Fathers and Heroes
When we’re children, all our fathers are heroes. Growing up may sully that estimation, but at a certain age we rediscover the truth in our early evaluation. For Father’s Day, we planned to fill Bay Weekly with stories of fathers we look up to, as citizens, sons and daughters, starting with our retiring senator, Paul Sarbanes.
We never imagined that intention would take us to Philip Merrill, publisher and chairman of Capital-Gazette newspapers.
Yet since the early evening hours of Saturday, June 10, he’s been the focus of our attention and with us all of Chesapeake Country.
We were enjoying that early evening from our boat slip in Towne Point Marina, on Rockhold Creek, when the first helicopter flew over. With small craft advisories and wind gusting to 30 knots, we’d chosen not to motor onto the Bay to see the conjunction of sunset and full moon rise. The conditions and the copter made us offer a prayer.
Next morning’s papers brought us the news already known to nighttime television watchers: Merrill’s 41-foot sailboat had been found, under sail, by two jetskiers down the Bay at Breezy Point. The 72-year-old newspaperman, diplomat, philanthropist and friend of the mighty was not on board.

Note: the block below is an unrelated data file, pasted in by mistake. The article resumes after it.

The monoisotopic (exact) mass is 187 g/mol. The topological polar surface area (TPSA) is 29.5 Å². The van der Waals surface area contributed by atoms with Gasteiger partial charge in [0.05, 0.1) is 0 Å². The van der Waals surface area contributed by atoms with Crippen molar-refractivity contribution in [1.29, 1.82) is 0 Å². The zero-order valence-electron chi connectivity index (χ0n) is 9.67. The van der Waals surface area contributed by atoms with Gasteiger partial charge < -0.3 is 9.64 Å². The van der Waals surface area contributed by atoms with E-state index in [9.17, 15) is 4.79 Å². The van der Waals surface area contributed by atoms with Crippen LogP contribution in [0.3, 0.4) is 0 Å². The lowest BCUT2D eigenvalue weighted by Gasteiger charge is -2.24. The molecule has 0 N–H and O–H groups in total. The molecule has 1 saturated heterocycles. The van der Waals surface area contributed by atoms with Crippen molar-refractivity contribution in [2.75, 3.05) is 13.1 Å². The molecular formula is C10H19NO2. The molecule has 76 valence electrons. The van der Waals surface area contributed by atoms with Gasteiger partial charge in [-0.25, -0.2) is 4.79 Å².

The helicopter flights continued that night; next morning, a Coast Guard spotter plane flew low over the Bay, back and forth over 100 square miles from Annapolis to Chesapeake Beach.
By Monday night, Merrill was presumed drowned.
Among the many blessings of Chesapeake Country are fine newspapers. Reading them including the Washington Post and Baltimore Sun we’ve learned the triumphs of Merrill’s rich life.
But what matters most to us, as publishers of the 13-year-old weekly upstart in the territory of the 278-year-old Capital, we already knew. Evening after evening (and weekend mornings), we’ve had to measure ourselves by Merrill’s journalistic standard.
Reading The Capital is a daily lesson in the demographics, history and doings of Anne Arundel and Queen Anne’s counties.
Merrill’s big footprint should have intimidated us, but journalists are a competitive breed, convinced that the sun can hardly rise without their reporting it, so we took the best his well-funded and staffed paper could do as our challenge.
So Bay Weekly owes a special debt of thanks to Philip Merrill.
One more thing strikes us as we reflect on Merrill in the context of this Father’s Day issue: Like Sen. Paul Sarbanes, our featured father, Merrill was the son of an immigrant, a self-made man.
Amidst today’s rabid, xenophobic debate on immigration, that coincidence makes us remember that immigration can bring new blood that enriches America.